MCC is looking at the environmental impact of people commuting out of county, has bringing larger businesses into areas of southern Monmouthshire been considered?
Certain industries naturally sit in certain areas but Monmouthshire does have high levels of out-commuting. One of the challenges there is public transport. Under the CCR, the huge investment in the South Wales Metro should make it easier for people to move around the region. One of the challenges for the CCR is how communities such as Monmouthshire can access and benefit from it. Tied in is the development of remote working and ensuring that our communities have access to high-speed broadband.
How do town and community councils share best practice? Why aren’t Magor and Undy included?
There is fantastic learning from the town and community councils. We are in the process of strengthening how we collaborate with them. We are strengthening their role, establishing quarterly meetings to share best practice and provide more information than previously. They are required to report how they have delivered against our objectives, with the work done under their autonomy to align to the needs of the county. Magor and Undy aren’t under the duties of the legislation to report against this plan – only the 4 town councils are currently required under the Wellbeing of Future Generations Act. But we still link with them in the Partnership space and keep the relationships going. There’s a financial threshold for being covered by the Act: town and community councils with an annual turnover of £100k or more.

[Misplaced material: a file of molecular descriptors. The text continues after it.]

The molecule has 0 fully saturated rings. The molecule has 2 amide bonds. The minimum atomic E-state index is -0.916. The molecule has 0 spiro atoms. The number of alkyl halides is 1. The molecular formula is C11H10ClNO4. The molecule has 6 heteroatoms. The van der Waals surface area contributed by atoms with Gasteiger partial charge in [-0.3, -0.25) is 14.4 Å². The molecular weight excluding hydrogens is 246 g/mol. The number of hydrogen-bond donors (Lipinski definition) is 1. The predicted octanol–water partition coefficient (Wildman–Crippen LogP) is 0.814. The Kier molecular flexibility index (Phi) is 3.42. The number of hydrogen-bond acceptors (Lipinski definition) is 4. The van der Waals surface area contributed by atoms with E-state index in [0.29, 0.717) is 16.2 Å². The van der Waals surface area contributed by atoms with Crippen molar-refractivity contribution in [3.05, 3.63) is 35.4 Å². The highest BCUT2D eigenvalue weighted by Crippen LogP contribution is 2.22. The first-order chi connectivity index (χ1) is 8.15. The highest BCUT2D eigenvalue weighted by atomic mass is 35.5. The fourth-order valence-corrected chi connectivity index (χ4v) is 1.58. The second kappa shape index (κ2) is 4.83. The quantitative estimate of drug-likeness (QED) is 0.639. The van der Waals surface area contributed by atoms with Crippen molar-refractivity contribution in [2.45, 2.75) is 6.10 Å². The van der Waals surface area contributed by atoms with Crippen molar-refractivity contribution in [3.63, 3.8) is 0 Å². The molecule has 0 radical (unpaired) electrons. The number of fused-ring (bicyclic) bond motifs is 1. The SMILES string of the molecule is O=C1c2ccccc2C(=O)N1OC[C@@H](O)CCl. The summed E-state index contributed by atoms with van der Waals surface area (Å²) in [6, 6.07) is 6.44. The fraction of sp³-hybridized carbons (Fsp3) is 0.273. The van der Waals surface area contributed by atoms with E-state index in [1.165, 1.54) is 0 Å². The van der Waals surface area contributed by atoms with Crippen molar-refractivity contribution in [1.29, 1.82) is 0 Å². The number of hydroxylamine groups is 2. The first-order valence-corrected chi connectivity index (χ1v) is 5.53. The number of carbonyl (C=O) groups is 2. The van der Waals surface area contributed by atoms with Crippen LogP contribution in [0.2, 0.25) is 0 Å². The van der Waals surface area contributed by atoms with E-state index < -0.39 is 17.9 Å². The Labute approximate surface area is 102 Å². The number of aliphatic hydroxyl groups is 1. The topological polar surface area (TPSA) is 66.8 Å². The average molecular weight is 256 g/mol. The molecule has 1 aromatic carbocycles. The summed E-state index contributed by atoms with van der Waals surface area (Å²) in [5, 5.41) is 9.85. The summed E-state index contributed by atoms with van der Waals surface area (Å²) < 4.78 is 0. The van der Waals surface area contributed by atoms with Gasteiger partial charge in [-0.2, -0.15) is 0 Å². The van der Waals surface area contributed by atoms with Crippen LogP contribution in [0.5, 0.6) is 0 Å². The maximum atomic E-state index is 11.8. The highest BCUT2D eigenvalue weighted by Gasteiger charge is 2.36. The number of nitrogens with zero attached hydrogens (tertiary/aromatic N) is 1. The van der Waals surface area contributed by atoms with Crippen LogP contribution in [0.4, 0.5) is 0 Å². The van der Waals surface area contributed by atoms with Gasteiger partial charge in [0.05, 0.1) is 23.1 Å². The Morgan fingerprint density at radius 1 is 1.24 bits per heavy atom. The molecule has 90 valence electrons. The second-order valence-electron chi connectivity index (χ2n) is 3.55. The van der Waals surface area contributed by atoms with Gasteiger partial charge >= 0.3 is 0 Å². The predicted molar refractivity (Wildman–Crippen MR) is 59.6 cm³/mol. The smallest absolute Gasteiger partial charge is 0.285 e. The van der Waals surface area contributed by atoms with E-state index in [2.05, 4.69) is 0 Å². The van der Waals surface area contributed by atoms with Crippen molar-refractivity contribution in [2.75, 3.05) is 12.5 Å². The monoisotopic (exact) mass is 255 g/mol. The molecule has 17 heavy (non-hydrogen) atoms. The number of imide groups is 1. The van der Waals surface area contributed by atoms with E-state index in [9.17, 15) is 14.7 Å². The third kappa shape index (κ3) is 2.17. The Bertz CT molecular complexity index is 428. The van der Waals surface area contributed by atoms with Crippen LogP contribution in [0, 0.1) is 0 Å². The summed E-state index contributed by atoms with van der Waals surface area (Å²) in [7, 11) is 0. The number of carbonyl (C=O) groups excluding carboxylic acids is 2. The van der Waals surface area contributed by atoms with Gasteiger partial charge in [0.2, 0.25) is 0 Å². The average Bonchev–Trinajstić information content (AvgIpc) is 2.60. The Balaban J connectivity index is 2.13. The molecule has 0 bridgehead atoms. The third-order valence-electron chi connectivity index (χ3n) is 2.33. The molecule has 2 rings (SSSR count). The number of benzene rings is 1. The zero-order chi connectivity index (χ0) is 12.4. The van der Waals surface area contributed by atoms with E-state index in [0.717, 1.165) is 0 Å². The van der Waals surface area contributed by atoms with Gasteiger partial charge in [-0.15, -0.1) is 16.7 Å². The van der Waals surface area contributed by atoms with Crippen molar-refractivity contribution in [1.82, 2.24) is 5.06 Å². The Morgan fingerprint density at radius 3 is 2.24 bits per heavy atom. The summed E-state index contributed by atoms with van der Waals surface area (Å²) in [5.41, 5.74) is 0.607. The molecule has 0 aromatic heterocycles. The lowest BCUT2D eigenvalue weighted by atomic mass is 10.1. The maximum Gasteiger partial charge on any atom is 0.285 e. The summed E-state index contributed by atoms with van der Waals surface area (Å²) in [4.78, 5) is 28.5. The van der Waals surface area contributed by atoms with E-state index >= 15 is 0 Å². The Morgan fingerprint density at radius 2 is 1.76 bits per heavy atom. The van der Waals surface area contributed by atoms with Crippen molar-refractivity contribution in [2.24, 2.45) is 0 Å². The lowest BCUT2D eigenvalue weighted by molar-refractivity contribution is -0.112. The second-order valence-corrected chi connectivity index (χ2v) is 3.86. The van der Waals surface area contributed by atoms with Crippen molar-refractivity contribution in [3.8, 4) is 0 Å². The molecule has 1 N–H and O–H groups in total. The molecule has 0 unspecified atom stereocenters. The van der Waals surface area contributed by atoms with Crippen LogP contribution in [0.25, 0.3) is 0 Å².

Why does the order of the list of towns change throughout the report?
The running order is probably just an error.
Under ‘How are we doing’, is quoting the ONS average for national wellbeing measures useful?
The ONS data is included to try to demonstrate the effect on personal wellbeing. Although Monmouthshire is very diverse it helps to give us some context by comparing the county to Wales and the UK. But we do need a deeper understanding, which is where the updated Wellbeing Assessment comes in, looking at Gwent, Monmouthshire, and Monmouthshire’s 5 areas in detail. The data available at the more local level isn’t as comprehensive as that at county level but we also undertook an engagement exercise to ask residents about their areas to supplement this. The assessment should help the committee to understand the strengths and weaknesses and will be used to inform the next Wellbeing Plan at Gwent level as well as our more local activities; within that we have identified key emerging issues.
Is the reason for percentages to fit in with the national survey for Wales and/or DEFRA?
Yes, in those cases we are using data from the Welsh Government survey and other available statistics. But indicators are used cautiously in cases of small sample sizes, for example.
Under Objective 3, is JBA Consulting looking at everything related to the list of project objectives? Is there an Action Plan? When might it be completed?
JBA were used to look at some of the PSB objectives on Climate Change and Decarbonisation. They were tasked with writing a report on how to raise our level of ambition across Gwent and what steps can be taken as a PSB to demonstrate our own commitments. They came up with things like sharing fleets and buildings, sharing technology to reduce the carbon footprint. JBA’s work was handed to PSB partners to progress and taken through the Environment Partnership Board, chaired by NRW. There will be an action plan, though the full details aren’t to hand, but some of the things are more difficult than might be imagined e.g. to share desk booking across different organisations, the systems need to be able to talk to each other. So, more work needs to be done to carry the ideas forward in practice. The committee can be given an update on the current state of the proposed actions.
- 7a Well-being Plan Annual Report_PS Select_220718, item 6. PDF 276 KB
- 7b Mon PSB_well-being plan_annual report 2022_0.1_Objectives Steps Update_V5 Draft_Scrutiny 220718, item 6. PDF 928 KB